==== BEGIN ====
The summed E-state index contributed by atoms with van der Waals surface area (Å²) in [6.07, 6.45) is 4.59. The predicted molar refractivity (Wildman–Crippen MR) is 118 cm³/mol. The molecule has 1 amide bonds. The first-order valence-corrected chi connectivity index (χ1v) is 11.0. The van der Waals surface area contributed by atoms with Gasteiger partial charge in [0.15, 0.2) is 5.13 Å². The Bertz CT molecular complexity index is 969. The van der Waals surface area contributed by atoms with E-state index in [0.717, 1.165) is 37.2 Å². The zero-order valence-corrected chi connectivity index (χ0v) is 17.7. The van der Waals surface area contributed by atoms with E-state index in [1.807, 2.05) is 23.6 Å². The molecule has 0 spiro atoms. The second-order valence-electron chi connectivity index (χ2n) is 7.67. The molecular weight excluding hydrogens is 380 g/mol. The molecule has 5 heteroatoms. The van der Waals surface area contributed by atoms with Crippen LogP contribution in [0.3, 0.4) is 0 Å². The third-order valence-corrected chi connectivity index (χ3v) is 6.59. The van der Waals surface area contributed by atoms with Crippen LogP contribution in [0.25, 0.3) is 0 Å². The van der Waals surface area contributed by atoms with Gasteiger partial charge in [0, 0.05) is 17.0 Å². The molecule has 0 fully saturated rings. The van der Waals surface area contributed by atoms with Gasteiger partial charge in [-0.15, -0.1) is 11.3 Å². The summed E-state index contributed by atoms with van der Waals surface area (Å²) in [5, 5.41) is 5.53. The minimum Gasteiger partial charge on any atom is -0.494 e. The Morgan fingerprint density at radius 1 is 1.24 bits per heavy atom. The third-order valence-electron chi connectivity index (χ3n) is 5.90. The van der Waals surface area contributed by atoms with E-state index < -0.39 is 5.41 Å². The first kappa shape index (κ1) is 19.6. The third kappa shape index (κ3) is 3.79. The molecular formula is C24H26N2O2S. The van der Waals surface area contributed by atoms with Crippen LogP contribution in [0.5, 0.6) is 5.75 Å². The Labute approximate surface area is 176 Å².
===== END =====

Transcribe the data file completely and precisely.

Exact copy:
The summed E-state index contributed by atoms with van der Waals surface area (Å²) in [6.07, 6.45) is 4.59. The predicted molar refractivity (Wildman–Crippen MR) is 118 cm³/mol. The molecule has 1 amide bonds. The first-order valence-corrected chi connectivity index (χ1v) is 11.0. The van der Waals surface area contributed by atoms with Gasteiger partial charge in [0.15, 0.2) is 5.13 Å². The Bertz CT molecular complexity index is 969. The van der Waals surface area contributed by atoms with E-state index in [0.717, 1.165) is 37.2 Å². The zero-order valence-corrected chi connectivity index (χ0v) is 17.7. The van der Waals surface area contributed by atoms with E-state index in [1.807, 2.05) is 23.6 Å². The molecule has 0 spiro atoms. The second-order valence-electron chi connectivity index (χ2n) is 7.67. The molecular weight excluding hydrogens is 380 g/mol. The molecule has 5 heteroatoms. The van der Waals surface area contributed by atoms with Crippen LogP contribution in [0.3, 0.4) is 0 Å². The third-order valence-corrected chi connectivity index (χ3v) is 6.59. The van der Waals surface area contributed by atoms with Crippen LogP contribution in [0.25, 0.3) is 0 Å². The van der Waals surface area contributed by atoms with Gasteiger partial charge in [0, 0.05) is 17.0 Å². The molecule has 0 fully saturated rings. The van der Waals surface area contributed by atoms with Gasteiger partial charge in [-0.15, -0.1) is 11.3 Å². The summed E-state index contributed by atoms with van der Waals surface area (Å²) in [5, 5.41) is 5.53. The minimum Gasteiger partial charge on any atom is -0.494 e. The Morgan fingerprint density at radius 1 is 1.24 bits per heavy atom. The third-order valence-electron chi connectivity index (χ3n) is 5.90. The van der Waals surface area contributed by atoms with E-state index < -0.39 is 5.41 Å². The first kappa shape index (κ1) is 19.6. The third kappa shape index (κ3) is 3.79. The molecular formula is C24H26N2O2S. The van der Waals surface area contributed by atoms with Crippen LogP contribution in [0.5, 0.6) is 5.75 Å². The Labute approximate surface area is 176 Å².